So far, in my flipping through the book, the best of those has been Harry Mathews, who relates two instances when Plimpton took a gamble on some of Mathews's famously obscure (and essentially unsellable) early books. First, from 1966, this account of an aborted promotional plan for Mathews's second novel, Tlooth:
George created the first Paris Review Editions--another moneymaker, he hoped. And the first book they published was James Salter's wonderful A Sport and a Pastime, which was cover-to-cover sex and did well. The second was my second novel, Tlooth (1966), which was a totally weird book, but I worked on every sentence. The story that George always used to love to tell is that on pub day, they would hire a plane to inscribe the letters TLOOTH in the sky above New York to create wonder and bewilderment in the populace; but the winds weren't right, and it was too expensive anyway. Of course, the book--well, it didn't go nowhere, but it didn't do very well.Bewilderment would have been the right tone to aim for in marketing Tlooth. It's hard to imagine following A Sport and a Pastime with Tlooth, a novel so odd that even its current publisher, the wonderful Dalkey Archive, is only willing to say that it has a plot, "of sorts." It opens with a baseball game in a Russian prison camp between the Defective Baptists, "whose love of baseball signified gentleness," and the Fideists, for whom the same signalled cruelty"; it gets stranger from there.
If anything, though, the novel that marked the next time Mathews's path intersected with the Paris Review was even more difficult. The Maxine to whom Mathews refers in this anecdote is Maxien Groffsky, with whom he'd run off to Paris in 1962:
It was fine, Maxine working for George, because they never had anything to do with one another. George had the final say on everything that went into the Review, but then Maxine took extraordinary initiatives on her own and confronted George with them. For instance, in once issue, I wrote a poem that incorporated lines from all the poems in that issue. I told her about this. I don't think George ever noticed, but one reader did notice, and wrote to the magazine. Her boldest initiative was--I had written The Sinking of the Odradek Stadium, which was just unsellable, and Maxine, out of the goodness of her heart, published it in four issues of the Paris Review. I don't think that George minded at all her putting in the first installment, but I don't think he realized there were going to be three more installments. In George's memoir of those years, which he published several years ago in the Paris Review itself, the question around the New York office was "Is that shit still going down?"Mathews's novel begins mid-sentence--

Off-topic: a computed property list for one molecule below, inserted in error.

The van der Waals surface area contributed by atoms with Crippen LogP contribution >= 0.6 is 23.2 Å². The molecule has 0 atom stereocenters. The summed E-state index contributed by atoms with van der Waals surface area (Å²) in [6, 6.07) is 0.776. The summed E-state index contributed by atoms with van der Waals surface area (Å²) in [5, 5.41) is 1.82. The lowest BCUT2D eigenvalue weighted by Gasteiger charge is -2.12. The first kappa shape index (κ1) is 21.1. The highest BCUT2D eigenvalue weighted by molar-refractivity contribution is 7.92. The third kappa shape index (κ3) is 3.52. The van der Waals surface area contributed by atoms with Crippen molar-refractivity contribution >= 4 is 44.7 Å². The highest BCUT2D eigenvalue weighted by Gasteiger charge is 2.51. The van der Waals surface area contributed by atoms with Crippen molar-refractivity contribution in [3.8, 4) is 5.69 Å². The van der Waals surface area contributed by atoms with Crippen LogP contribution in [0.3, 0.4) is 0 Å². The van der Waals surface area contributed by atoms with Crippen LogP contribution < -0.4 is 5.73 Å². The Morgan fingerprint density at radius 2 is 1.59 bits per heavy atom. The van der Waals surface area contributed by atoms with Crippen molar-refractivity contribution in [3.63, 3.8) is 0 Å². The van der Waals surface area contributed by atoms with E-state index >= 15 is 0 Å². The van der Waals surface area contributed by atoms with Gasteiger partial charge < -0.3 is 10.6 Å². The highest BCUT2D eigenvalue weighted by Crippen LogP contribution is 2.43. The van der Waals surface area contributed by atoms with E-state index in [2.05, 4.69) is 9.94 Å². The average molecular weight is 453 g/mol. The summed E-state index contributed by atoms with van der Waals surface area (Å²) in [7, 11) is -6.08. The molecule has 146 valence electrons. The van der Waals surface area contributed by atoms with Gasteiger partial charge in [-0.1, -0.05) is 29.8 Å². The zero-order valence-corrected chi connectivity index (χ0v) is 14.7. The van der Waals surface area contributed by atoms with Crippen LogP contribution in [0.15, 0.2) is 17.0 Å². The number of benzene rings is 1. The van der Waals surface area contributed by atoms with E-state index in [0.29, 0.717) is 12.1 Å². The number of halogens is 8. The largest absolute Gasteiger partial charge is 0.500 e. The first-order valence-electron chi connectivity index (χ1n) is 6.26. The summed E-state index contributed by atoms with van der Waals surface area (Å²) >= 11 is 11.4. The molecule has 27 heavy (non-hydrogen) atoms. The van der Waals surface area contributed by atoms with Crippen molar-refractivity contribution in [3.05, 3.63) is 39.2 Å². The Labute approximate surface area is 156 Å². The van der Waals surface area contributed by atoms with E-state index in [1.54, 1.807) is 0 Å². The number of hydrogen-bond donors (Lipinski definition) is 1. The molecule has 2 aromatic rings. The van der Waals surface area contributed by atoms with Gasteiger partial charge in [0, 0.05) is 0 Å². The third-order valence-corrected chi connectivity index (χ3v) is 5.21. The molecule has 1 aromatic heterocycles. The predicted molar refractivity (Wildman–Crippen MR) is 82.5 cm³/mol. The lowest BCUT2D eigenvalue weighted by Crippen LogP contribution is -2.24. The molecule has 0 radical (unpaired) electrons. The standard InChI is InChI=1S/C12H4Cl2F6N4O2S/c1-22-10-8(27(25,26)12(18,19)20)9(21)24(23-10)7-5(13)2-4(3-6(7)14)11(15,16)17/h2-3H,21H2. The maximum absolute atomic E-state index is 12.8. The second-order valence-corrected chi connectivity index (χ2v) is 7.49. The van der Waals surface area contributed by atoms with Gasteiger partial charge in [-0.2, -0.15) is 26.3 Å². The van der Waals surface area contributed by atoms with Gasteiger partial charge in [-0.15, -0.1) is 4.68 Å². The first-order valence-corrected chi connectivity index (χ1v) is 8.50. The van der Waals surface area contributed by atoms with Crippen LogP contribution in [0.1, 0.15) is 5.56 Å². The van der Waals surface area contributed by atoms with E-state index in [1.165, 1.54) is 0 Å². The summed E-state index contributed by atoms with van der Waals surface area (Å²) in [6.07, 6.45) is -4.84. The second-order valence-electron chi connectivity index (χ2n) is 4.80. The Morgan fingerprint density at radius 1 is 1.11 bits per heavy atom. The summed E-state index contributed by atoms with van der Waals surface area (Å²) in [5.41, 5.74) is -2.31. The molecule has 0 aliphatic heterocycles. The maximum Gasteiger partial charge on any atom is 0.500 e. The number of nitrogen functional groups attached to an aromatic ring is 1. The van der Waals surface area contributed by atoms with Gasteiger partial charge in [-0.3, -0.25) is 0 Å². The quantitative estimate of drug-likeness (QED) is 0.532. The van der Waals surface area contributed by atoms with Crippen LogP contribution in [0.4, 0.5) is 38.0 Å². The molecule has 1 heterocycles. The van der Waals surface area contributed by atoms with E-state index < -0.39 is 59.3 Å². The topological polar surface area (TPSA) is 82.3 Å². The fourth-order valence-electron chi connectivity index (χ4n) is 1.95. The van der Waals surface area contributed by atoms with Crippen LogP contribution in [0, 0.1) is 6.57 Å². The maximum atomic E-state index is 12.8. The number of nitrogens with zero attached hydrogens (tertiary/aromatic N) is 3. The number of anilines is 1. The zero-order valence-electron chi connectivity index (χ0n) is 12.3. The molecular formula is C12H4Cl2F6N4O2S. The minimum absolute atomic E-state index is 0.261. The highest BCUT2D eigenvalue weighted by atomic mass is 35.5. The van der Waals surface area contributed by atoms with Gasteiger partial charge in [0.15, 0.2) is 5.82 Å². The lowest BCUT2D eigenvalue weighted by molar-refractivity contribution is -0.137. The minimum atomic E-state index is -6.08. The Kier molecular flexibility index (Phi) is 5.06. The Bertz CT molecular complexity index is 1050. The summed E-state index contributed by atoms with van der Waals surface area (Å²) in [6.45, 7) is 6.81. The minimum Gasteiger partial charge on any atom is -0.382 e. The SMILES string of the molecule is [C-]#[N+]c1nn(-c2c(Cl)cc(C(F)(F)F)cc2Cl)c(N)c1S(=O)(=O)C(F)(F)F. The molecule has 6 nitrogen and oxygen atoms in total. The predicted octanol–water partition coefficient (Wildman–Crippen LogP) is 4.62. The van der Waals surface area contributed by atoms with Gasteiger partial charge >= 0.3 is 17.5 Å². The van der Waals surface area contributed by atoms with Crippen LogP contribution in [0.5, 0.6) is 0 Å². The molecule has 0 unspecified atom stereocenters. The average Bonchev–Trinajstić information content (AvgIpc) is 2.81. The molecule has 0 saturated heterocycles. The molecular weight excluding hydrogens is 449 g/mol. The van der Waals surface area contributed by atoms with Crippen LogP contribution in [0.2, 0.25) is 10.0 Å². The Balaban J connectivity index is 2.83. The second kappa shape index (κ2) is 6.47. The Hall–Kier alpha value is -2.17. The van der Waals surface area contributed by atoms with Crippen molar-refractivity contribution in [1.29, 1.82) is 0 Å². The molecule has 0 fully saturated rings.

. . . confidence in words, Twang. I suck my tongue for your chervil-and-lavender flavor.--then on page six begins its second section with
Pan persns knwo base bal. The giappan-like trade-for mishn play wit it in our capatal any times. To morrow to work be gin. It's cleen eccepts for the talk. The in-habits live in draems.It's easy to undertand Plimpton's bemusement. I'll admit that The Sinking of the Odradek Stadium is the only Mathews novel I've never been able to read; if any partisans want to make a case for me to give it another go, though, I'm willing to listen.
Mathews also offers a glimpse of why he, Oulipean and literary joker, would have found Plimpton congenial:
George had a funny reputation in Society. He was from a distinguished family on both sides, but he was too glitzy for those people, even before he became a celebrity. He was still a prankster, as he had been at St. Bernard's and Exeter. Rules, traditions, conventions were excellent things in his view, but never to be taken too seriously. Others might never know what they could get away with, but he did, and he did get away with it. He may have felt that the strictures of Society--what was left of it--were pour encourager les autres, not him. But I doubt it. He didn't have that sort of arrogance. Still, Society sensed something mischievous and anarchic about him and vaguely disapproved.In honor of the joyous friendship so many people seem to have felt for George Plimpton, I'll close with a passage from Mathews's Twenty Lines a Day (1983). Though he's writing about a different friend, his words would by all accounts seem suitable for Plimpton:
With certain friends comes a euphoria that dissolves my doubts and reticences, so that I "give myself" unstintingly; and I give myself as much to me as to the others. The love that makes my giving possible is their gift to me.